Why wouldn't you want accurate, controlled movement in your rear suspension? Or is that sarcasm?

If you replaced all of the suspension links with Heims, the suspension will only want to move straight up and down. There are serious geometrical issues in the 4-link and compliant rubber is required if you want the suspension to articulate. This is a large reason why the cars had a habit of ripping the upper mounts off of the chassis and/or twisting the rearend housings so the pinion angle points up, if they were driven hard.

Bored one day with a stock chassis and with the springs out, I unbolted one upper link and articulated the axle. The link was something like 2" too short when drooped and 1.5" too long when compressed, supporting the axle in its center. If you don't have soft rubber bushings in the rear suspension, there will be nothing to allow that misalignment but chassis flex and rear axle twist, and the handling gets... scary. Now that I have a stock chassis again, I may make a YouTube video demonstrating this.

This is exactly my point - the parts that this company sells are not designed with the car's quirks at all, but they prey on the uninformed consumer who sees something shiny and makes sense on the surface (compliance is bad, right?) so they go for it. And that, IMO, is scamming people.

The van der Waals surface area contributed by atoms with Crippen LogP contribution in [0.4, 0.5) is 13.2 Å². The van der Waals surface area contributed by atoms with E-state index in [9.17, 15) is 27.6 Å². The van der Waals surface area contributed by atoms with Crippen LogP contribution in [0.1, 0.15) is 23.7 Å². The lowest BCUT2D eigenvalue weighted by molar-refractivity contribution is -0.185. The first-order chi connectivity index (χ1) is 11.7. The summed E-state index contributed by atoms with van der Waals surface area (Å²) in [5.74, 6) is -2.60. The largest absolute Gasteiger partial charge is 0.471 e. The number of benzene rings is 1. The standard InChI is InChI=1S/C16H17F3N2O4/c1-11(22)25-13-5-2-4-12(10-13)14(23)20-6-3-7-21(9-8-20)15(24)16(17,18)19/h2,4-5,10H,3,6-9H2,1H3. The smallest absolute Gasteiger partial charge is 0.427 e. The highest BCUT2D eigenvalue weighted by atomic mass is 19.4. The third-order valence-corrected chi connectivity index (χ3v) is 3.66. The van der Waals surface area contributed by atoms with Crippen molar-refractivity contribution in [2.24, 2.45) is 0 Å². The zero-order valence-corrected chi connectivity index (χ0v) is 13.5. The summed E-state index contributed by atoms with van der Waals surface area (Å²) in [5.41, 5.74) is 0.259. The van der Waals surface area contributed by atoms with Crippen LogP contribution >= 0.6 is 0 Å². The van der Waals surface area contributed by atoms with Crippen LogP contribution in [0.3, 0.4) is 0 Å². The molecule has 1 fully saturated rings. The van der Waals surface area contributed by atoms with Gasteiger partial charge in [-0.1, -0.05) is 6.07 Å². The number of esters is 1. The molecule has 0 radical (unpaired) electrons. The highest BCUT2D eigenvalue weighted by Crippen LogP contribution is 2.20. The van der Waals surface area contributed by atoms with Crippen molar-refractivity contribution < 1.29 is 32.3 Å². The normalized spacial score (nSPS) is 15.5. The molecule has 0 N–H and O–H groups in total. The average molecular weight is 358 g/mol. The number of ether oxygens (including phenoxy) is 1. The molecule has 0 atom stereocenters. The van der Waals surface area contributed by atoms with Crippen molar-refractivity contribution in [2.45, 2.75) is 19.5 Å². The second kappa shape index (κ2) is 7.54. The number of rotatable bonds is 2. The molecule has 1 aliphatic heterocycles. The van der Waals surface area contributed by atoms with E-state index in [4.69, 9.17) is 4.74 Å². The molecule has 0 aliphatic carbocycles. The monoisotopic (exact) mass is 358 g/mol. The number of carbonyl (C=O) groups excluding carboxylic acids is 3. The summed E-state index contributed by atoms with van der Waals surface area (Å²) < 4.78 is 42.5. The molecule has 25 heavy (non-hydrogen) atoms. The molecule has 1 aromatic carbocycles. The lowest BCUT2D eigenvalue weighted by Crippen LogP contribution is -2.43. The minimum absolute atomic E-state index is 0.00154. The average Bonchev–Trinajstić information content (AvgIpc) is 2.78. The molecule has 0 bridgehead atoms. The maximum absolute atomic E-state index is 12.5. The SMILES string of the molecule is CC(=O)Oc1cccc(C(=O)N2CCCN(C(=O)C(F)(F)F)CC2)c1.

That is only one example, and the most dangerous. Most of the product they sell for the Mazdas is inherently flawed in one way or another. Sadly, all of the "traditional" aftermarket for these cars is long gone since they're too old/rare/outclassed to be viably competitive cars anymore, so all you have left is this hard-parker junk.

sesto elemento
sesto elemento SuperDork
1/7/17 7:33 p.m.

Thanks for clarifying, I wasn't familiar with the car in question's suspension design.

Knurled
Knurled MegaDork
1/7/17 7:52 p.m.

In reply to sesto elemento:

You're welcome. I may be a little overenthusiastic about it, but people selling snake oil is something that REALLY gets my goat.

And the chassis does work wonderfully once you go with a 3 link arrangement, the old E/Production method of eliminating bind. Call the 3rd link a "traction bar" (legal mod) and replace the upper links' bushings with roll bar padding (bushing material is free) and suddenly there's no more binding in the suspension and you can TUNE it, instead of stiffening everything up so much it doesn't move...

freetors
freetors New Reader
1/7/17 8:43 p.m.
Knurled wrote:
sesto elemento wrote:
Knurled wrote: "Don't try to tune something that binds" AKA - Don't try to tune an RX-7. The front suspension binds by design and the rear suspension binds by design. That's why the racers back in the day basically made it so stiff that it couldn't move (a suspension that can't move, can't move badly) and adjusted handling with alignment. Or just drove around the problems. This is why I am infuriated by Techno Toy Tuning or whatever their name is. They may know Toyotas but they certainly don't understand Mazdas. They make a lot of parts for RX-7s that either don't address any real problem, or they actively make the chassis' problems worse. They actually sell Heim-jointed rear suspension links as an *upgrade*, when non-compliant bushings is exactly the last thing you want in the rear suspension. Absolutely unforgivable!